What Makes a Debatable Risk?

A questionable takeoff in fog by the pilot of a Cessna 340 ends in tragedy.

Aerial view of the airport accident site. NTSB Accident Report

Early in the morning of Christmas Eve in 2017, dense ground fog covered some parts of central Florida. The sky above was clear and the forecast called for the fog to burn off by 9 a.m.

Sometime before 7 a.m., the pilot-owner of a Cessna 340 asked the Bartow Municipal Airport FBO where he hangared the airplane to tow it out to the ramp edge, so that he would not have to taxi among parked airplanes in the fog. The pilot and four passengers—his two daughters, the husband of one and a friend—were already seated in the airplane when two linemen towed it out and, at the pilot’s request, wiped condensation from the windshield with a towel. They then watched as he started the engines and taxied very slowly away into the mist.

Apparently, the idea that he was going to take off in such heavy fog so struck the line personnel that one of them got out a cellphone and made a video of the 340 taxiing out. They then moved to an area on the ramp closer to the runway, near midfield. After a long delay during which the pilot performed his preflight checks and copied an IFR clearance to Key West, they recorded his takeoff roll on Runway 9L. In the video, the airplane is hidden by the fog, but it appears from the glimpses of bluish sky at the top of the frame that, despite an automated weather observation of a 300-foot overcast ceiling, the fog layer was in fact quite thin and there were no clouds above it. Witnesses estimated the visibility within the fog as 400 to 800 feet.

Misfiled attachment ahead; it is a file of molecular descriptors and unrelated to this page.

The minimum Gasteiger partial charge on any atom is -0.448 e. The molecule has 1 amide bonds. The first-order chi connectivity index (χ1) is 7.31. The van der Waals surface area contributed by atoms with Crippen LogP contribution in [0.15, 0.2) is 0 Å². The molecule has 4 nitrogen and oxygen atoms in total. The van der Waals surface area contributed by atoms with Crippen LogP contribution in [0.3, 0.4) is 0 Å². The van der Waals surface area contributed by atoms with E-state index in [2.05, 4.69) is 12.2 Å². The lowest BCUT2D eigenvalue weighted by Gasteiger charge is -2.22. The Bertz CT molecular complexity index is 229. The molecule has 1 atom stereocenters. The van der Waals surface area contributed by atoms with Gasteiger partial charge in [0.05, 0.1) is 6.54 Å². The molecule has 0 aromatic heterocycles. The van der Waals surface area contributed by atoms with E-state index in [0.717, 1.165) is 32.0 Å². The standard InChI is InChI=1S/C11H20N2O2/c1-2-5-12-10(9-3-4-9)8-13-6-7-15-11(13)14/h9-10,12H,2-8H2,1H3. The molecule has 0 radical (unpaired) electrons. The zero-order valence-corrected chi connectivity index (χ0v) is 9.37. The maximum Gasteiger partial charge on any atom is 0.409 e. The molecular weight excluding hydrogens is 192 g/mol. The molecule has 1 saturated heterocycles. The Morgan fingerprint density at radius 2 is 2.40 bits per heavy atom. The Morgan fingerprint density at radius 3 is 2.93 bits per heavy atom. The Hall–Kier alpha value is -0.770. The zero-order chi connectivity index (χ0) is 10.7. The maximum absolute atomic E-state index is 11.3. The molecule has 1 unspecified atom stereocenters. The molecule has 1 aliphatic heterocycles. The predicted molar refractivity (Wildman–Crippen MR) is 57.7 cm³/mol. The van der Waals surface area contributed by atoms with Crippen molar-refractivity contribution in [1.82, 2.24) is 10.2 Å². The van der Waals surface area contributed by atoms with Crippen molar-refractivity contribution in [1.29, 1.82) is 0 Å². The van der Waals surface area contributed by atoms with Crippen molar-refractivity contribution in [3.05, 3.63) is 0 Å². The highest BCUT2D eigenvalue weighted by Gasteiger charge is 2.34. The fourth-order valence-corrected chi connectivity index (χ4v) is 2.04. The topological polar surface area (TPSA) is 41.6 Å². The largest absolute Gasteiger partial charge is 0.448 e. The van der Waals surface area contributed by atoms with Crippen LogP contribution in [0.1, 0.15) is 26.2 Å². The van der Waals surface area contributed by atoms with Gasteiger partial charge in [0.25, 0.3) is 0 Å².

In the video, the strong, steady sound of the 340’s 310 hp Continentals can be heard as it approaches. The ­airplane presumably breaks ground at or before the middle of the ­5,000-foot runway. Two chirps, the sounds of tires scuffing against the runway ­surface, are heard; these are thought to indicate some sideways motion as the airplane briefly settled after lifting off. The engine sound continues, gradually fading, for almost 20 seconds until the recording ends.

According to the lineman who shot the video, the thud of the crash occurred a few seconds after he ceased recording. He and his ­partner drove toward an amber glow shining through the fog and found the ­airplane demolished and engulfed in flames. No one aboard survived.

A helicopter pilot, standing on another part of the ramp, reported that about three seconds before the crash he heard a pop, like the sound of a backfire. The sound, ­whatever it was, was not captured on the lineman’s video, nor did NTSB ­investigators try to explain it. They concluded that the 340 had crashed inverted, in a steep nose-down attitude, and that the pilot had simply become ­disoriented in the fog.